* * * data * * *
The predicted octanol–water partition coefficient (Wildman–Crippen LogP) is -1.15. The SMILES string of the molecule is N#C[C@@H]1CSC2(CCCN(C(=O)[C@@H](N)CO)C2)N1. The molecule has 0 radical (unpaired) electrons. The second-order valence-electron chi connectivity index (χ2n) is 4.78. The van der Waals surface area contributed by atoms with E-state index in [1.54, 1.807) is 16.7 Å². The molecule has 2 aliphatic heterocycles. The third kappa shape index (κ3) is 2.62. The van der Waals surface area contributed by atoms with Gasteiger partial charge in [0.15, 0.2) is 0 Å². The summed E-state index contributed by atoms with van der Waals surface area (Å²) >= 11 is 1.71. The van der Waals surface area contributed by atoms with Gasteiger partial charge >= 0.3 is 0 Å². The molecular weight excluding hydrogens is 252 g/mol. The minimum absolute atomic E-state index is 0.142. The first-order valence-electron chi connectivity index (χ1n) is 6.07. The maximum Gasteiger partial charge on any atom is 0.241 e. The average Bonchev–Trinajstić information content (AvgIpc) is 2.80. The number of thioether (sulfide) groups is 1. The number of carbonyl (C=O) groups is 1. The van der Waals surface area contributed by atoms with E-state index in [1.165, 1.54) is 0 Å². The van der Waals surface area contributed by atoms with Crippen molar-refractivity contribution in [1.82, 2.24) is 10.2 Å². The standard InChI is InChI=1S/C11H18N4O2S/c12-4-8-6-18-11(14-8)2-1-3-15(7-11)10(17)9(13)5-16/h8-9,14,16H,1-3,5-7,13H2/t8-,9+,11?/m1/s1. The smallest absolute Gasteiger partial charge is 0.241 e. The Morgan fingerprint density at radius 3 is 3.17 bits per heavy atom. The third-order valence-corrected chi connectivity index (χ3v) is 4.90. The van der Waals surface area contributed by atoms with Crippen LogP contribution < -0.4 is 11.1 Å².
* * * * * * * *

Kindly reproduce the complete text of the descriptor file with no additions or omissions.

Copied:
The predicted octanol–water partition coefficient (Wildman–Crippen LogP) is -1.15. The SMILES string of the molecule is N#C[C@@H]1CSC2(CCCN(C(=O)[C@@H](N)CO)C2)N1. The molecule has 0 radical (unpaired) electrons. The second-order valence-electron chi connectivity index (χ2n) is 4.78. The van der Waals surface area contributed by atoms with E-state index in [1.54, 1.807) is 16.7 Å². The molecule has 2 aliphatic heterocycles. The third kappa shape index (κ3) is 2.62. The van der Waals surface area contributed by atoms with Gasteiger partial charge in [0.15, 0.2) is 0 Å². The summed E-state index contributed by atoms with van der Waals surface area (Å²) >= 11 is 1.71. The van der Waals surface area contributed by atoms with Gasteiger partial charge >= 0.3 is 0 Å². The molecular weight excluding hydrogens is 252 g/mol. The minimum absolute atomic E-state index is 0.142. The first-order valence-electron chi connectivity index (χ1n) is 6.07. The maximum Gasteiger partial charge on any atom is 0.241 e. The average Bonchev–Trinajstić information content (AvgIpc) is 2.80. The number of thioether (sulfide) groups is 1. The number of carbonyl (C=O) groups is 1. The van der Waals surface area contributed by atoms with E-state index in [1.165, 1.54) is 0 Å². The van der Waals surface area contributed by atoms with Crippen molar-refractivity contribution in [1.82, 2.24) is 10.2 Å². The standard InChI is InChI=1S/C11H18N4O2S/c12-4-8-6-18-11(14-8)2-1-3-15(7-11)10(17)9(13)5-16/h8-9,14,16H,1-3,5-7,13H2/t8-,9+,11?/m1/s1. The smallest absolute Gasteiger partial charge is 0.241 e. The Morgan fingerprint density at radius 3 is 3.17 bits per heavy atom. The third-order valence-corrected chi connectivity index (χ3v) is 4.90. The van der Waals surface area contributed by atoms with Crippen LogP contribution < -0.4 is 11.1 Å².